Perhaps in such a society artificial militarization (in the sense of a Federal Service) is needed to keep young people fit and have a sense of civic duty and to mature earlier?

Your problem is, you write like a fag and your shit’s all retarded.

That being said, I don’t really see the information age’s havoc on traditional “social skills” as a negative - frankly, based on experience, purely textual internet communication seems more “honest” to me. It factors out appearances, clumsiness or social graces, sex and sex appeal, annoying tones of voice, fashion and adherence thereto, height, weight, accent, skin colour and a whole slew of similar bullshit factors. You get the job solely on the grounds that you can do it right and your name sounds Euro-American or not.

OK, so we’re not completely over the bullshit stuff. But IMO, it’s a step forward, not an alienation.

As for manners and fookin’ rudeness and idiocy such, well, were they ever critical to moving society forward ? Or hindrances, for that matter ? Rome happily watched midgets being mauled by atheist lions (or something), it didn’t stop them from codifying laws that inspired our own and building the Sistine Chapel (or something ;)). Panem and circenses evolve, but so do orators and Pythagorases.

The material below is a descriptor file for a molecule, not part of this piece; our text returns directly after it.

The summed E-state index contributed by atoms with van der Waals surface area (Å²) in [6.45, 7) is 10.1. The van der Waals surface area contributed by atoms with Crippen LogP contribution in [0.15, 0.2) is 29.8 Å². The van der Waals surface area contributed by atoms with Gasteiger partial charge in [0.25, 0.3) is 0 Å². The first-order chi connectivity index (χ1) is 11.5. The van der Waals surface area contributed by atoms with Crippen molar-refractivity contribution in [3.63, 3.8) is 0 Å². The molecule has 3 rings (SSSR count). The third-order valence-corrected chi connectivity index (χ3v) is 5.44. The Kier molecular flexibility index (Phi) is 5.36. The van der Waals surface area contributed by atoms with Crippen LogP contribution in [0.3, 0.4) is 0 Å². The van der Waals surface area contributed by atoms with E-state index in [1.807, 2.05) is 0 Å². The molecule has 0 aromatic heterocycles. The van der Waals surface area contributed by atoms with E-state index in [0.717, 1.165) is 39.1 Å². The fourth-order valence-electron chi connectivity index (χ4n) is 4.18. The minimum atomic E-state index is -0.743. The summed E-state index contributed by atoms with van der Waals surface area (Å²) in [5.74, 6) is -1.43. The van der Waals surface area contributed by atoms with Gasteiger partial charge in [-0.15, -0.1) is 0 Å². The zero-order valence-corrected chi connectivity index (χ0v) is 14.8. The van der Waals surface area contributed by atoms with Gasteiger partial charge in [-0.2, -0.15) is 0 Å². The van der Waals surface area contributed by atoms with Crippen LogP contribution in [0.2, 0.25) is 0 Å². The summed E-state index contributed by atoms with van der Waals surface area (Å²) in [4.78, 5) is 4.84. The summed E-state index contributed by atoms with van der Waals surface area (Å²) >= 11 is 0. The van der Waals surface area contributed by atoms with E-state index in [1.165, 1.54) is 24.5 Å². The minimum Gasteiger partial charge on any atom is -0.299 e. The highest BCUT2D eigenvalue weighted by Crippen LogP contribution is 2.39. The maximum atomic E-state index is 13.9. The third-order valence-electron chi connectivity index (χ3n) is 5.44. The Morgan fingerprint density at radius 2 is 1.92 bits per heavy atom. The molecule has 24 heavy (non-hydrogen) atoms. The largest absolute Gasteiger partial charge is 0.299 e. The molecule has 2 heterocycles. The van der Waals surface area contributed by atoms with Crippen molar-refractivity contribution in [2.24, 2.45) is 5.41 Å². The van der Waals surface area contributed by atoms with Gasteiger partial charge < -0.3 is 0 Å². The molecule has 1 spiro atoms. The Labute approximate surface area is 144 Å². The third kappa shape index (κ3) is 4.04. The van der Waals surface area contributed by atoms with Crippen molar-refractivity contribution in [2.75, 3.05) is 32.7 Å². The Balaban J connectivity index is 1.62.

You know, there was a time in this country when smart people were considered cool. Well, maybe not cool, but smart people did things like build ships and pyramids and they even went to the moon. And there was a time in this country, a long time ago, when reading wasn’t just for fags and neither was writing!

Actually, Facebook is great because it allows me to communicate and stay in touch with friends accross the country I might rarely see again. But IMHO it doesn’t replace actually going out for a beer with them.